I had an interesting experience my "biggest audition". As it turned out I was playing bass behind a vocalist and a pianist and a flutist on a well known composition, His Eyes Are On The Sparrow. In the audience a drummer who was a black musician was asked by a representative of the Black Panthers why "Whitey" was playing bass. My Friend told him I was a good player and had "Blue Eyed Soul". This did nothing to help me and they informed him that if I didn't play like a brother they would beat me up at least or possibly kill me.
    I was playing bass and knew nothing of this conversation or I would have had a heart attack. When this segment of the concert took place the Panthers thanked me and only later did I find out how close I had come to my end.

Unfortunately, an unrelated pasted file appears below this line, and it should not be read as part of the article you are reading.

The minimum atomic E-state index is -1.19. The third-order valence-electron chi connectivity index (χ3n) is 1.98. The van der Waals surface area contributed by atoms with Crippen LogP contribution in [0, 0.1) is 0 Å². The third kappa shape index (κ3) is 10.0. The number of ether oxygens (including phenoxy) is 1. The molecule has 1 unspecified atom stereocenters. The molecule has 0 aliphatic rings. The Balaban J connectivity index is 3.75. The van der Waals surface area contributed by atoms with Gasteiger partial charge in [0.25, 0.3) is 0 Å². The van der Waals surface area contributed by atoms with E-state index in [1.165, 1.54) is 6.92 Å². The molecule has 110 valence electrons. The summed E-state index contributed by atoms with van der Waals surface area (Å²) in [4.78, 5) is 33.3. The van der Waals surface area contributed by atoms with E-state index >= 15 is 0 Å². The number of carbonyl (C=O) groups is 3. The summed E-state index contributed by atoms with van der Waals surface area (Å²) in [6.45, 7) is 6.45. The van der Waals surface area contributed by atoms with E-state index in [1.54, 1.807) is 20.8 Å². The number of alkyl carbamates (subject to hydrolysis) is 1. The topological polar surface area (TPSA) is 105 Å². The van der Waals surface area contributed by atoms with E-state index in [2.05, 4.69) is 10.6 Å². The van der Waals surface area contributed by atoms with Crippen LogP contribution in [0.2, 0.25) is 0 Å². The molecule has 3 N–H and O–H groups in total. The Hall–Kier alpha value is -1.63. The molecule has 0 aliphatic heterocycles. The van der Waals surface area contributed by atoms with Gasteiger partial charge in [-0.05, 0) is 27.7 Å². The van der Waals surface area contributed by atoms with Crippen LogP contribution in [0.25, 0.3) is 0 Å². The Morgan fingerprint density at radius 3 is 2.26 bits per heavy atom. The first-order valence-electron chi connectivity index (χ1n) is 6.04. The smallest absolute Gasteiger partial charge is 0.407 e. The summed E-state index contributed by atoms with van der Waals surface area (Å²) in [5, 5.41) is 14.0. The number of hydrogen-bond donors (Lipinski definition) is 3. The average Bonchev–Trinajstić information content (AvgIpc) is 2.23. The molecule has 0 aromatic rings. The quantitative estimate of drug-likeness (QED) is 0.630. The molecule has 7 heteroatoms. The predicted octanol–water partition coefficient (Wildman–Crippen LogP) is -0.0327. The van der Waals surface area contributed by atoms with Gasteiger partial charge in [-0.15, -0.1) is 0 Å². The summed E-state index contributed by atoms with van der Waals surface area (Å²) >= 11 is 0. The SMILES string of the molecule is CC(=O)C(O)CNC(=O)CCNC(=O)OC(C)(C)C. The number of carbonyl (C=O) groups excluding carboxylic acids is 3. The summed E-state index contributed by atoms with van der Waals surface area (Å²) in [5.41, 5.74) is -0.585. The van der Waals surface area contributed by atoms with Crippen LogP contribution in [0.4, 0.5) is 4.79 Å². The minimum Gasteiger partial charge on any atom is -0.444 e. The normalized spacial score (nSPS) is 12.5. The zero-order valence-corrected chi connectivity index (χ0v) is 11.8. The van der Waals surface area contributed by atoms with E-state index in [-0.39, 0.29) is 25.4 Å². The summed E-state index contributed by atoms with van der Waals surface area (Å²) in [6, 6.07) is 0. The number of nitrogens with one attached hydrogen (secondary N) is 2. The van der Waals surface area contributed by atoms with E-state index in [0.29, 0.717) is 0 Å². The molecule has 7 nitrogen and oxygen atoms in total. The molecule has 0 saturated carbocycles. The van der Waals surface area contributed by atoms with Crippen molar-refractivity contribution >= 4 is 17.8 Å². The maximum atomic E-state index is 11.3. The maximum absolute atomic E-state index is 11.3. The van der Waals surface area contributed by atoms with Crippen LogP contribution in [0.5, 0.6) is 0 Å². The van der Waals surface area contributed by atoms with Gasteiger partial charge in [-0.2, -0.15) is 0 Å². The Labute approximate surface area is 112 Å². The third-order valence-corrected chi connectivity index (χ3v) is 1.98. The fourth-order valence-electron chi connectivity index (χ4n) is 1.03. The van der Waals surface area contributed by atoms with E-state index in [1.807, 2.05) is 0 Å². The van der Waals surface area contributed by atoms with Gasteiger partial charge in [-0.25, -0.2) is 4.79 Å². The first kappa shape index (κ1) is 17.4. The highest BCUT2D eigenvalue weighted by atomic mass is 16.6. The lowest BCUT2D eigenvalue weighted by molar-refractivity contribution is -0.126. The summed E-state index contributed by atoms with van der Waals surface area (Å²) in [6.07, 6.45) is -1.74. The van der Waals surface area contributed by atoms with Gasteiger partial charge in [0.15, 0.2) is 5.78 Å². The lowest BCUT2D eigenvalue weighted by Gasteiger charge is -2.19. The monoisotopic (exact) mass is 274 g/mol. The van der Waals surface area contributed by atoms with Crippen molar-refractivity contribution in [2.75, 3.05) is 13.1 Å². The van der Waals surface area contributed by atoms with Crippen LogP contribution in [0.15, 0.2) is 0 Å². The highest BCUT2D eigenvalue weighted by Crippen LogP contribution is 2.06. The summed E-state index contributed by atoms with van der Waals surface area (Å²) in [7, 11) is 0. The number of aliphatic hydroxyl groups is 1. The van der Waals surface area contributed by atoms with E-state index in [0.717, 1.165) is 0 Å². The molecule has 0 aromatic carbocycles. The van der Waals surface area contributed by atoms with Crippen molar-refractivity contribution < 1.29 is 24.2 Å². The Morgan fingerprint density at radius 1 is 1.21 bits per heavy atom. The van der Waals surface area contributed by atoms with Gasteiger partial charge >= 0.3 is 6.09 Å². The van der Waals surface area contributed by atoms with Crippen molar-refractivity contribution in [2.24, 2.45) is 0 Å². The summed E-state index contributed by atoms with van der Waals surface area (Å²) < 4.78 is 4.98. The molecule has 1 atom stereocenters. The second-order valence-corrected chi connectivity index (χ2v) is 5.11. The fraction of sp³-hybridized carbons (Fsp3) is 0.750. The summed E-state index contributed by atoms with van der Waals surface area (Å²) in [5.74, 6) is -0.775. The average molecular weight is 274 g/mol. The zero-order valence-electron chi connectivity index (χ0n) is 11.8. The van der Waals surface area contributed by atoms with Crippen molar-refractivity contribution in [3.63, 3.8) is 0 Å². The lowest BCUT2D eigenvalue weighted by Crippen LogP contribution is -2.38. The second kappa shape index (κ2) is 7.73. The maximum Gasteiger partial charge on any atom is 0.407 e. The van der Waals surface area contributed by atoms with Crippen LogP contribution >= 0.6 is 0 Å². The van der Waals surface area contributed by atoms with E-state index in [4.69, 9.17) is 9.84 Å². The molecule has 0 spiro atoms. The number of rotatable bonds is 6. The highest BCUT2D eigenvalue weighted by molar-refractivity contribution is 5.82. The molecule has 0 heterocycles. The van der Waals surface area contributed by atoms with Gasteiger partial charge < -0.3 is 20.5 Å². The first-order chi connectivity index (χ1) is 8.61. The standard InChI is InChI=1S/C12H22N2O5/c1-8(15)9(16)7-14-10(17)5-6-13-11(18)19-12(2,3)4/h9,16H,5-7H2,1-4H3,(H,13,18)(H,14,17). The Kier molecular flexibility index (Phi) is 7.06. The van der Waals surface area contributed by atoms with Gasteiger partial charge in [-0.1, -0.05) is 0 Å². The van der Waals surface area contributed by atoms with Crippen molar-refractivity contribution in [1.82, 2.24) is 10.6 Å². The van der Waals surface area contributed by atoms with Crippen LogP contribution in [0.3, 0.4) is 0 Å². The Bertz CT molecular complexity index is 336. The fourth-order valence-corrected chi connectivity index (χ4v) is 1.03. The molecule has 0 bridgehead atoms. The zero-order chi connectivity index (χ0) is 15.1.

A few months later an early mentor of mine John Neves the great Boston Jazz bassist introduced me to Elvin Jones and my good fortune gave me the chance to play tuba this time with him. In his trio was the great Jazz bassist Jimmy Garrison who took me under his wing and encouraged me as did Elvin to play Jazz on tuba. Another incident took place in which a bari player who was a black player was angered that Elvin used me in his group. Elvin explained to him that I was his friend. He then told me "Ron we have to play him out of the club". This was in Boston, if I remember the name it was the Jazz Workshop.

    The point I'm trying to make is we didn't use the word Jazz but we played it.

    My mentioning this is to point out that the power of the music is of more direct importance then the label.

    When I taught at the LaGuardia H.S. of Music & Art and Performing Arts in NYC.

    I mentioned these events to the young students and reminded them how we all must live together in "Harmony".